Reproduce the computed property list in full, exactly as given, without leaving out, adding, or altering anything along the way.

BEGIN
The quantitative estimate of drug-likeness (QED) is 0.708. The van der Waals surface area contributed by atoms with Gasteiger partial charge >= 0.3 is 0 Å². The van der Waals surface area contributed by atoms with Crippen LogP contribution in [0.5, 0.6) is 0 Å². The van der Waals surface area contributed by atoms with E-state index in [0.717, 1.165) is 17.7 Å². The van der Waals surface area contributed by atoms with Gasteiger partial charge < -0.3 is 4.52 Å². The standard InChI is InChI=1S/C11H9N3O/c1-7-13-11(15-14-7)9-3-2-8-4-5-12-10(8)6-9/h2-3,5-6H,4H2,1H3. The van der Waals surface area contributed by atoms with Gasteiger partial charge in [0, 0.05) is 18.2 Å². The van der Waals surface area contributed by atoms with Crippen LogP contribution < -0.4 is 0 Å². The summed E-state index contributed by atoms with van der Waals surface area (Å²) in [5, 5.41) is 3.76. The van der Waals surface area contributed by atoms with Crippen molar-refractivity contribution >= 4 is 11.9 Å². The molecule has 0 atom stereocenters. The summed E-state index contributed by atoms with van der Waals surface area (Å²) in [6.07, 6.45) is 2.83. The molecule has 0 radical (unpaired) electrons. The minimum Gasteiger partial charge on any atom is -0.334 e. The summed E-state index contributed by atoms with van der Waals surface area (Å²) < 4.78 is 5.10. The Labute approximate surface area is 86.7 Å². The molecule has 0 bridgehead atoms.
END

The quantitative estimate of drug-likeness (QED) is 0.708. The van der Waals surface area contributed by atoms with Gasteiger partial charge >= 0.3 is 0 Å². The van der Waals surface area contributed by atoms with Crippen LogP contribution in [0.5, 0.6) is 0 Å². The van der Waals surface area contributed by atoms with E-state index in [0.717, 1.165) is 17.7 Å². The van der Waals surface area contributed by atoms with Gasteiger partial charge < -0.3 is 4.52 Å². The standard InChI is InChI=1S/C11H9N3O/c1-7-13-11(15-14-7)9-3-2-8-4-5-12-10(8)6-9/h2-3,5-6H,4H2,1H3. The van der Waals surface area contributed by atoms with Gasteiger partial charge in [0, 0.05) is 18.2 Å². The van der Waals surface area contributed by atoms with Crippen LogP contribution < -0.4 is 0 Å². The summed E-state index contributed by atoms with van der Waals surface area (Å²) in [5, 5.41) is 3.76. The van der Waals surface area contributed by atoms with Crippen molar-refractivity contribution >= 4 is 11.9 Å². The molecule has 0 atom stereocenters. The summed E-state index contributed by atoms with van der Waals surface area (Å²) in [6.07, 6.45) is 2.83. The molecule has 0 radical (unpaired) electrons. The minimum Gasteiger partial charge on any atom is -0.334 e. The summed E-state index contributed by atoms with van der Waals surface area (Å²) < 4.78 is 5.10. The Labute approximate surface area is 86.7 Å². The molecule has 0 bridgehead atoms.